If there's a genealogy gene, my husband's grandmother had it. On February 20, 1974, she sat down at a typewriter and composed a letter to all her young grandchildren called "Those Were the Days." It's a memoir, really, and it's utterly fascinating. The letter itself is thirty-five pages long, put in a binder and, at the end, has a family tree. The first time I saw it, my heart beat faster, I swear. Honestly, the whole thing is fabulous and such an act of love (says the genealogist).
Here's an excerpt. Typos and spelling recreated faithfully - I have added the photos from my father-in-law's extensive collection.
THOSE WERE THE DAYS
February 20, 1974
My Dear Grandchildren:
As I sit here in the family room of our new home basking in the sunshine of a winter's afternoon, I am thinking about all of you. Even wishing we could be living closer together so we might really know one another better - you, Grandpa, and I, and in turn each of you, to have a closer relationship one with the other. Wishing does not make it so; so what can this grandmother do to span the miles and the years in such a way that you will have an insight into your heritage? Of course, I know! write you a letter telling you of "Those Days".
As they say in the story books, once upon a time a chubby blonde Olive Vandever Hendricks arrived at the home of John and Julia Hendricks, December 13, 1910. Their modest home was located on a farm owned by your great, great Grandfather Herman Hendricks and his wife, Mary Lau Hendricks, and was approximately 1 1/2-2 miles out along the road between Mason and Kings Mills [Ohio] - only knowledgeable to you because it now leads to the site of the popular amusement complex known as Kings Island (fashioned after the Disney attractions).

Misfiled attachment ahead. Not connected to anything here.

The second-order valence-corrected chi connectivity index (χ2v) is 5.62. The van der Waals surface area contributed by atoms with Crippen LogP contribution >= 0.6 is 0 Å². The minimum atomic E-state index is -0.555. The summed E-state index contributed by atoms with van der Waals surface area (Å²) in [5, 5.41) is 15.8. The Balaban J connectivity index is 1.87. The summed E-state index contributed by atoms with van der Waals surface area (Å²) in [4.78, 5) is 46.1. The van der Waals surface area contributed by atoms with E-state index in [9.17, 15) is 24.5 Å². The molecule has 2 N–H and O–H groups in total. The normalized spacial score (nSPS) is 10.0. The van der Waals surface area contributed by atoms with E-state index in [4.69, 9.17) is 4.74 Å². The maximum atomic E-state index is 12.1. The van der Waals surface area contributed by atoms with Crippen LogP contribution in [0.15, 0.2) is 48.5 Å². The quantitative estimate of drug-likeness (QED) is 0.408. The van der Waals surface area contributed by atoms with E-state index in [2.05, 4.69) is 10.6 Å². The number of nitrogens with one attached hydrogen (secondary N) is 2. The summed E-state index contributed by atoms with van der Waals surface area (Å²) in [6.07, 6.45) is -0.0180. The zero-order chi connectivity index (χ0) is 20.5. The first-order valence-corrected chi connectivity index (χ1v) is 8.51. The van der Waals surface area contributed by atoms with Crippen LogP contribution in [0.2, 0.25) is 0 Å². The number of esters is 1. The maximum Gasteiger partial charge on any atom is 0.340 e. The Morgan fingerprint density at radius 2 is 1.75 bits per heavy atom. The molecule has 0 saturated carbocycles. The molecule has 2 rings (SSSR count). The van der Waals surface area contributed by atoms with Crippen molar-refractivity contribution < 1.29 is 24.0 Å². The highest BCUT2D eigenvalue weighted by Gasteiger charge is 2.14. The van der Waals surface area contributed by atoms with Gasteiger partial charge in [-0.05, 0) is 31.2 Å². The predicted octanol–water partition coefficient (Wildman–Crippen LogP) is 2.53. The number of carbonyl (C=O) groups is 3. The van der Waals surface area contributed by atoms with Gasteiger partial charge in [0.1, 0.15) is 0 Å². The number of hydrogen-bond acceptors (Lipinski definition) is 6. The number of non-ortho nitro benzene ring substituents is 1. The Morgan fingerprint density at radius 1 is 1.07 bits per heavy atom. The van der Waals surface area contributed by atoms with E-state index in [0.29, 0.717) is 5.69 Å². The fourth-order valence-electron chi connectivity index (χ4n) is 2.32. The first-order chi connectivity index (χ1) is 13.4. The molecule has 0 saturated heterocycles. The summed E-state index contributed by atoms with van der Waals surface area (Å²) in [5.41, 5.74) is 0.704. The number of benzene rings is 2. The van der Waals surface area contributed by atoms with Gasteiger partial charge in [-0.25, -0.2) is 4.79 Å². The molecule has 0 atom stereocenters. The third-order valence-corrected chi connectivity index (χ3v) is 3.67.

Both of these grandparents had migrated to America from northern Germany (Herman-17 years old from Treptow and Mary-15 years old from Ganchon, Mecklenberg, Strelitz) Nov. 13, 1872, along with other Lau, Hinrichs, and Weisman families. A half-brother of my grandfather, Will Hendricks, eventually owned the farm adjoining grandpa's; this man had 3 sons - Bill Jr, George and Albert (Nick) and one daughter, Minnie. One Fritz Lau had come to the Mason area first, gave such glowing reports that the others decided to follow, especially to help Karl Lau, brother of my grandmother, avoid the military draft. I have heard my parents tell many times what an overly ambitious person my grandmother Hendricks was, i.e. she would go out to work in the field with a baby strapped on her back. At the time of this writing I have a tablecloth of her's; for this she, at the age of 16, raised the flax, spun the linen thread, then wove the cloth! Do you wonder it is such a treasured keepsake?
My first recollection of life on the farm is of an experience with one of our fellow occupants, a beautiful and quite large rooster of questionable disposition. On this particular summer day three-year-old Olive had been shadowing her daddy in the barnyard. And then, attempting to respond to my mother's summons to come to the house, my path crossed that of the cock-of-the-walk. In no time at all he pounced, putting all the strength he had into flopping me, but good, with his wings. At all the screeches for which females, large and small, are known, my father came to the rescue and lost no time in impressing Mr. Rooster with the fact he was off limits. Wonder why a meal soon thereafter was graced by roast chicken?